The Concept of Love in 17th and 18th Century Philosophy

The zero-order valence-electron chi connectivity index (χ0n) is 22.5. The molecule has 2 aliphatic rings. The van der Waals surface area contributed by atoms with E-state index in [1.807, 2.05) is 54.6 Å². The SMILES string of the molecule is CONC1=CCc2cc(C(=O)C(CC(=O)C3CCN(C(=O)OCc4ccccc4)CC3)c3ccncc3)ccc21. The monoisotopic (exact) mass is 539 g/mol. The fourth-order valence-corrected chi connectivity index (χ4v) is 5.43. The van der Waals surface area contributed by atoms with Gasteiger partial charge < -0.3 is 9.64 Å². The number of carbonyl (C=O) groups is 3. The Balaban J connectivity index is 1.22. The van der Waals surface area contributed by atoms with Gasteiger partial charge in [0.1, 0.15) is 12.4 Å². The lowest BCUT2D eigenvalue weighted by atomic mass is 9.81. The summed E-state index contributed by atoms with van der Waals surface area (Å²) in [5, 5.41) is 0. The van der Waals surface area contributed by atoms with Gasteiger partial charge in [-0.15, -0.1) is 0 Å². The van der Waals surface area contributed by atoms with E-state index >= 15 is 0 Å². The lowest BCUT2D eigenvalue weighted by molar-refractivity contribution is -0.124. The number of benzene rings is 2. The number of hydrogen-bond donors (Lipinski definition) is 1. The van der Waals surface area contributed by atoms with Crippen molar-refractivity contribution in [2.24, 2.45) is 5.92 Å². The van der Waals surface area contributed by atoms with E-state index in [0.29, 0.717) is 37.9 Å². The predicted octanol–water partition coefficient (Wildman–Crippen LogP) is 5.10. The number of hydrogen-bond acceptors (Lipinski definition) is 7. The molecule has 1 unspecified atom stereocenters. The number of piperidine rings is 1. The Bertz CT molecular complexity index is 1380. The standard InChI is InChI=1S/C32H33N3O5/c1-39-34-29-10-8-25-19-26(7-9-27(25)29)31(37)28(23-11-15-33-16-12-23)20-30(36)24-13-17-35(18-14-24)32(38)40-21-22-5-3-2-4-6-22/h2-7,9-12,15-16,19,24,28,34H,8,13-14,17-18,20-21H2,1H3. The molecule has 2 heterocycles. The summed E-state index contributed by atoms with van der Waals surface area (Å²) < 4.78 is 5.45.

“Love is joy with the accompanying idea of an external cause.” Spinoza’s definition of love (Ethics Book 3, Prop. LIX) manifests a major paradigm shift achieved by seventeenth century Europe in which the emotions, formerly seen as normative “forces of nature,” were embraced by the new science of the mind. We are determined to volition by causes. This shift has often been seen as a transition from a philosophy laden with implicit values and assumptions to a more scientific and value-free way of understanding human action. But is this rational approach really value-free? Today we incline to believe that values are inescapable, and that the descriptive-mechanical method implies its own set of values. Yet the assertion by Spinoza, Malebranche, Leibniz, and Enlightenment thinkers that love guides us to wisdom—and even that the love of a God who creates and maintains order and harmony in the world forms the core of ethical behaviour—still resonates powerfully with us. It is, evidently, an idea we are unwilling to relinquish. This collection of insightful essays emerged from two “ContactFora” organized within the framework of the research project Actuality of the Enlightenment: The Moral Science of Emotions, conducted under the auspices of Koninklijke Vlaamse Academie van Belgie voor Wetenschappen en Kunsten. It offers a range of important and fascinating perspectives on how the triumph of “reason” affected not only our scientific-philosophical understanding of the emotions and especially of love, but our everyday understanding as well.
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